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Do nursing homes overmedicate to make residents more docile?

On Behalf of | Sep 21, 2022 | Firm News |

Nursing home residents across New Jersey and the rest of the United States are increasingly receiving schizophrenia diagnoses. This is true despite the fact that most people diagnosed as schizophrenic receive their diagnoses much earlier in life. In fact, the number of nursing home residents diagnosed with schizophrenia has increased so much over the last decade that it is raising questions about whether all these diagnoses have merit.

According to Business Insider, the number of nursing home residents diagnosed with schizophrenia rose 70% since 2012.

How common schizophrenia diagnoses are in nursing homes

Current estimates suggest that one out of every nine residents now has a schizophrenia diagnosis. Yet, only somewhere between about 0.25% and 0.64% of the U.S. population actually has schizophrenia. More than a fifth of today’s nursing home residents also have prescriptions for antipsychotic drugs, which some nursing home staff members use to treat restlessness or agitation in residents.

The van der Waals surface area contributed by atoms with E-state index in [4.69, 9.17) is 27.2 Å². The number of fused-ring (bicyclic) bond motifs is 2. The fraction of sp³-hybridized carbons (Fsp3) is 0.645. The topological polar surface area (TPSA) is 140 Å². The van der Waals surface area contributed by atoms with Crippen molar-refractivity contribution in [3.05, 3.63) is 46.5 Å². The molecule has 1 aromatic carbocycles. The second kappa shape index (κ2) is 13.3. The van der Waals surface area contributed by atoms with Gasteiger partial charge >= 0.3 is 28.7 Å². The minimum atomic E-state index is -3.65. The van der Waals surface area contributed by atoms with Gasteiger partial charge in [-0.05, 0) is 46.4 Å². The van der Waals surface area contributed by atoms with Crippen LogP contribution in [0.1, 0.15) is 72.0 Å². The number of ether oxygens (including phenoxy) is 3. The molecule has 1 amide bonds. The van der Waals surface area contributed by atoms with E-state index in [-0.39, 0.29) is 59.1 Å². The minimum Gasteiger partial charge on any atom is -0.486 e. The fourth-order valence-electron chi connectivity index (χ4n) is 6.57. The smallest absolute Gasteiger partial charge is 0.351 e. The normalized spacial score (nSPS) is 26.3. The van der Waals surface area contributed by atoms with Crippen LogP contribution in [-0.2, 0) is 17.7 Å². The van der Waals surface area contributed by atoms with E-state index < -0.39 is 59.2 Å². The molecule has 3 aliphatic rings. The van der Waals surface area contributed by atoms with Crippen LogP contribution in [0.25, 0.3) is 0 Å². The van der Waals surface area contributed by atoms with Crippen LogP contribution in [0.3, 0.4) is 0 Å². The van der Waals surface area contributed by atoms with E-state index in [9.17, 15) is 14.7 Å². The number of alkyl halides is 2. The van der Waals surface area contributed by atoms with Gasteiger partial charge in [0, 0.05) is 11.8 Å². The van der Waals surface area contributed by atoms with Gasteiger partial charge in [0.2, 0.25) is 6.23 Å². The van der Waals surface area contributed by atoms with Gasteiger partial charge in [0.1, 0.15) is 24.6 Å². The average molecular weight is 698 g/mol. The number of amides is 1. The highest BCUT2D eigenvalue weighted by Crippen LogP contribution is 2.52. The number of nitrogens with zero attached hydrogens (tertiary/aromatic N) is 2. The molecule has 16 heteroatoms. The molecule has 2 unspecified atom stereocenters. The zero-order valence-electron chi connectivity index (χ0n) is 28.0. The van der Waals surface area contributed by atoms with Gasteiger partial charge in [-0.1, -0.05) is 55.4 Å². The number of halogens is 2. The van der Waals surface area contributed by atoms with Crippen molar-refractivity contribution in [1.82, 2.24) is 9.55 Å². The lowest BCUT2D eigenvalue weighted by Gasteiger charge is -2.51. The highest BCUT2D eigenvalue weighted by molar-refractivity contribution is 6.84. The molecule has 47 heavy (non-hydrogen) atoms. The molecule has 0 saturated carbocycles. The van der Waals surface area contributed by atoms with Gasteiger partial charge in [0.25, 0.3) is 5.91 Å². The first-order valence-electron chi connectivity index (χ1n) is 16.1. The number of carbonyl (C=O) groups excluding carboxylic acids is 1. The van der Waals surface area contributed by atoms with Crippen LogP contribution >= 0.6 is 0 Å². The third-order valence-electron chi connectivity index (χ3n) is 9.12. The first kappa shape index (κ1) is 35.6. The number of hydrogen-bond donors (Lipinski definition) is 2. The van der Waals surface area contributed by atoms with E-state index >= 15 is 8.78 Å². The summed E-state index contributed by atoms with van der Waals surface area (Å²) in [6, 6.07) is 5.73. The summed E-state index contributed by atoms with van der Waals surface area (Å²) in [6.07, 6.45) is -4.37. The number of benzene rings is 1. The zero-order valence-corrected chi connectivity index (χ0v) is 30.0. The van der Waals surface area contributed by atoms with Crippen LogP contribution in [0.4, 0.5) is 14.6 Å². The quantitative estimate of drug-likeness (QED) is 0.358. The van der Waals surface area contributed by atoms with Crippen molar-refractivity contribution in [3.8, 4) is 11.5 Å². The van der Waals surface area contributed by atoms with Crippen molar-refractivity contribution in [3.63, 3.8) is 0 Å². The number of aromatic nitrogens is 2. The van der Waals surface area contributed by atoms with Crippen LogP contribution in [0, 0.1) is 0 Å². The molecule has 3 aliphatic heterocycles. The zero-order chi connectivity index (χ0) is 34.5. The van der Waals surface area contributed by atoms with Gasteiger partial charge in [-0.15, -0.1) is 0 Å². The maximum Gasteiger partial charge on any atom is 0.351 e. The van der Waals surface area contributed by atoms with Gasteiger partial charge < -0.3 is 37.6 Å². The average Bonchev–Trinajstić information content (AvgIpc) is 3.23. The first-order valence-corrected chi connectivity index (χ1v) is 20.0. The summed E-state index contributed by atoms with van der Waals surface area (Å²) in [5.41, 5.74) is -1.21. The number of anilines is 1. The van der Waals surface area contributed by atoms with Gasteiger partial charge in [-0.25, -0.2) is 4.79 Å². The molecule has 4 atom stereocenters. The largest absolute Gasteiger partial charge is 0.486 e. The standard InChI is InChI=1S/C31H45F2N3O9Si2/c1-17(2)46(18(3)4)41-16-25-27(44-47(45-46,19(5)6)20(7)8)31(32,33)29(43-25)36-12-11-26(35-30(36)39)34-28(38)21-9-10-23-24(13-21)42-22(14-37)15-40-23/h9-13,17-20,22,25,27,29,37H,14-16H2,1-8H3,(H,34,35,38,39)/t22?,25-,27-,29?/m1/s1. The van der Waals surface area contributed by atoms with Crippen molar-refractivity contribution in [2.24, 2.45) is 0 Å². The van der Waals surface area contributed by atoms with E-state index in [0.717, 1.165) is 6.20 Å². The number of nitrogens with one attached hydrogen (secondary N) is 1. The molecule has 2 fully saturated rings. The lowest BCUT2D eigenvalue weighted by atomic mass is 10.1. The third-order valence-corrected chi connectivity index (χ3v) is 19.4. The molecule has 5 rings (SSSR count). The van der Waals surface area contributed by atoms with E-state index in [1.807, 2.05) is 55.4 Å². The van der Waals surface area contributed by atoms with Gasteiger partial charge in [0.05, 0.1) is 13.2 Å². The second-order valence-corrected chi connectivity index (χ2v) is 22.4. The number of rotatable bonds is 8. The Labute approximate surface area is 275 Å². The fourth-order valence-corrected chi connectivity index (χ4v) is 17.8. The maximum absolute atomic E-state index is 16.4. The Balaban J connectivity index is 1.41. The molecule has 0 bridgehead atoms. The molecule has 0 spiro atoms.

Why nursing home staff may be over-diagnosing schizophrenia

Certain drugs used to treat schizophrenia tend to make patients more docile and therefore easier for nursing home staff members to manage. A recent New York Times study showed that some schizophrenia diagnoses in nursing homes lack merit and arise even when there is no clear evidence that a resident actually has the condition. A 2021 report from the U.S. Department of Health and Human Services also showed that about a third of all nursing home residents diagnosed with schizophrenia have no Medicare records indicating they received past treatment for it.

Schizophrenia rates in nursing homes are so much higher than they are within the general population. Thus, many medical professionals allege that certain nursing homes are using these diagnoses and medications to skirt rules and make things easier on themselves.